Indigenous educators in Saskatchewan look to boost graduation rates

Jason Young measures the success of his students from one year to the next, celebrating wins both big and small.

The director of education for Saskatchewan’s Northern Lights School Division, which is responsible for most of the province’s northern communities, says it’s important to highlight every bit of progress among Indigenous students despite graduation rates remaining relatively low.

“It’s looking for those instances where there is success and building upon that,” Young said in a recent interview.

“Whether it’s a 50-per-cent graduation rate and we saw a three per cent increase or whether it’s 60 per cent and we see a five per cent increase, we just celebrate where we’re at and the progress we’re making year-over-year, as opposed to making comparisons with other people in the province.”

Saskatchewan auditor Tara Clemett recently looked at the graduation rates among Indigenous students and whether the Saskatchewan Party government has done enough to boost those figures.

She found rates have been relatively unchanged.

In 2021, about 45 per cent of Indigenous students graduated in three years after entering Grade 10 and 62 per cent of them graduated within five years.

The government had set a three-year target of 65 per cent by 2020 and a five-year target to at least 75 per cent by that year.

In 2021, the three-year graduation rate for non-Indigenous students was 89 per cent and the five-year rate was 92 per cent.

The issue has been considered more critical in Saskatchewan because 19 per cent of the total student population is Indigenous, and that proportion is expected to grow.

Clemett said those without a high school diploma are “significantly disadvantaged,” which results in limited employment opportunities.

“The disparity in graduation rates between Indigenous and non-Indigenous students, along with Saskatchewan’s increasing Indigenous population growth, makes it important for the education sector to make concerted efforts to improve educational outcomes for Indigenous students, which benefits both the students and the province as a whole,” she said in her report.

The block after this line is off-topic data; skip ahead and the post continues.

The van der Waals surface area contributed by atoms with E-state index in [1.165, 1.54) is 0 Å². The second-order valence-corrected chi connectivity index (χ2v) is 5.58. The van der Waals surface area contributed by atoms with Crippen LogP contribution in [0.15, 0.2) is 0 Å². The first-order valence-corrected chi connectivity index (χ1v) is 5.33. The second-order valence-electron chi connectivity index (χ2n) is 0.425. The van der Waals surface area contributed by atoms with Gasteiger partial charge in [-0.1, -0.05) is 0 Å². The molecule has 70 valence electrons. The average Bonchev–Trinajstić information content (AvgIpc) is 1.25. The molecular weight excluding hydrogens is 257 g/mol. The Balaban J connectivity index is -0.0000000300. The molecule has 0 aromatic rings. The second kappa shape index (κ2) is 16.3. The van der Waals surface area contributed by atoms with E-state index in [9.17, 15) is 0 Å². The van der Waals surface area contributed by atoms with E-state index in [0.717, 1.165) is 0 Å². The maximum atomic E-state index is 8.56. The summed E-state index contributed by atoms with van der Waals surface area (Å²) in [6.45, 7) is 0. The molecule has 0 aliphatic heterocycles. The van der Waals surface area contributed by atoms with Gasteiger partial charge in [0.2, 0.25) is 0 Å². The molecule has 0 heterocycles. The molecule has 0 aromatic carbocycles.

At the Northern Lights School Division in 2021-22, 23 per cent of Indigenous students graduated within three years and 51 per cent graduated within five years. Ten years ago, the three-year rate was 26 per cent and the five-year rate was 35 per cent.

Despite slight dips in the three-year rate, Young said there has been success in some schools throughout the district.

For example, he said the Twin Lakes Community School in Buffalo Narrows had a total graduation rate of 66 per cent.

Young said the school has two Indigenous administrators who are doing an excellent job working with parents and youth. The school also offers courses tailored to the community, including mental-health and land-based teachings.

“I think when the auditor’s report came out, it allowed us to do some reflection, and part of that reflection is looking at our graduates within our own school division,” he said. “Now we have to build on that.”

At Regina Public Schools, graduation rates among Indigenous students appear to have steadily increased. In 2021-22, the three-year rate was 44 per cent and the five-year rate was 59 per cent. Ten years ago, the three-year rate was 27 per cent and the five-year rate was 45 per cent.

Vanéa Cyr, the supervisor of Indigenous education at Regina Public Schools, said she’s not seeing as many kids attend school as she would like, but believes programs have helped.

Cyr said reasons behind the lower figures include higher rates of poverty and homelessness, as well as intergenerational trauma and less access to food.

She said more teachers who can provide Indigenous education are needed. Students should also be assessed at an earlier age so instructors can identify gaps sooner, she added.

“We can’t keep doing the same thing over and over and over again, and expecting the same result,” she said. “I think when we prioritize Indigenous content and treaties and truth and reconciliation, I think that gap will start to close.”

Clemett recommended the government expand targets beyond graduation rates and do assessments earlier, which would allow teachers to address issues sooner before it’s potentially too late. If targets aren’t met, she recommended action plans should be developed and followed.

Young said additional resources to address mental health are needed, noting schools have been short on councillors. He also said more language and cultural programs can help.

“Those (language and cultural) pieces are being revisited, which is exciting,” he said. “And I think that needs to continue.”

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